Utilizing Individual Data Points in an ANOVA, Reliability, Replication

#1
Hi all.

Suppose you are conducting a study with n=10 subjects. Each subject runs through a behavioural experiment for treatment A and treatment B, and several data points are collected. Before conducting the ANOVA, an AVERAGE score is calculated for each subject based on all their individual data points. Finally, the average scores are submitted to an ANOVA.

My question is—why is the variability in the individual data points essentially ignored? One only performs the ANOVA on the mean values. Is the proper technique here to conduct the ANOVA, and also obtain a measure of reliability of the behavioural task? If this is so, then it seems that not enough people perform reliability measures of their tasks, not to mention that more replication studies should be done. On the topic of replication, I think more credit should be given to people who replicate results than they are currently receiving.
 
#2
Hi Jeff,

When you have multiple measurements, sometimes it makes sense to sum/average them to produce a summary score, and other times it can be grossly misleading. Averaging may eliminate important data features such as clusters of response patterns, temporal trends, or other important and informative aspects of your data.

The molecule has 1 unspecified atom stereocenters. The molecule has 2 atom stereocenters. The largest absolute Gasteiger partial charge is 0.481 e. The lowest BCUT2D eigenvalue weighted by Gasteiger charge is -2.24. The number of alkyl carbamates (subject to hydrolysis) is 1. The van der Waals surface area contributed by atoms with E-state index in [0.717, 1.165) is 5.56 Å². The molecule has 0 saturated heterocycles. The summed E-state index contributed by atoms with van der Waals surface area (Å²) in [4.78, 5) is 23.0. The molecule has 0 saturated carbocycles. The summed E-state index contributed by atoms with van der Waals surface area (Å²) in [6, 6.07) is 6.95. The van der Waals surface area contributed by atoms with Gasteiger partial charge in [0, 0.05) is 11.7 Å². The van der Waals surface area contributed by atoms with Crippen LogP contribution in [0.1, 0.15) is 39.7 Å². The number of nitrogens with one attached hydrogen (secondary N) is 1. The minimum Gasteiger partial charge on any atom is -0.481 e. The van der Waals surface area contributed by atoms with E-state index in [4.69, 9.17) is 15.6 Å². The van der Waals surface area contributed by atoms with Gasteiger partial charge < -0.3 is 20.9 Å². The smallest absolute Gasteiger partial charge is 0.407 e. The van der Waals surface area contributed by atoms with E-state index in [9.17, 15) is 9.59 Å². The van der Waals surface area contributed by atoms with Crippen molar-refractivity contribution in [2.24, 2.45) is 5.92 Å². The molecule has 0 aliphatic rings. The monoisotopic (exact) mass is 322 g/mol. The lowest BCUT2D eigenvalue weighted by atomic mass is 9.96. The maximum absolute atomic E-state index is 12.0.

When thinking about summarizing data using an average it's important to consider the data generating mechanisms:
1) What are the sources of variability in the measurements?
2) Are there order effects? Practice effects, fatigue, habituation, differences in test forms, ...
3) What are the relationships of the quantities you're averaging? Are they all really measuring the same underlying construct?

I'd rather let the model do the averaging: it fully utilizes the data, and can actually give you more information, such as lack of fit and variance components. While it takes a bit more work to understand conceptually, it gives you a much richer understanding of your data.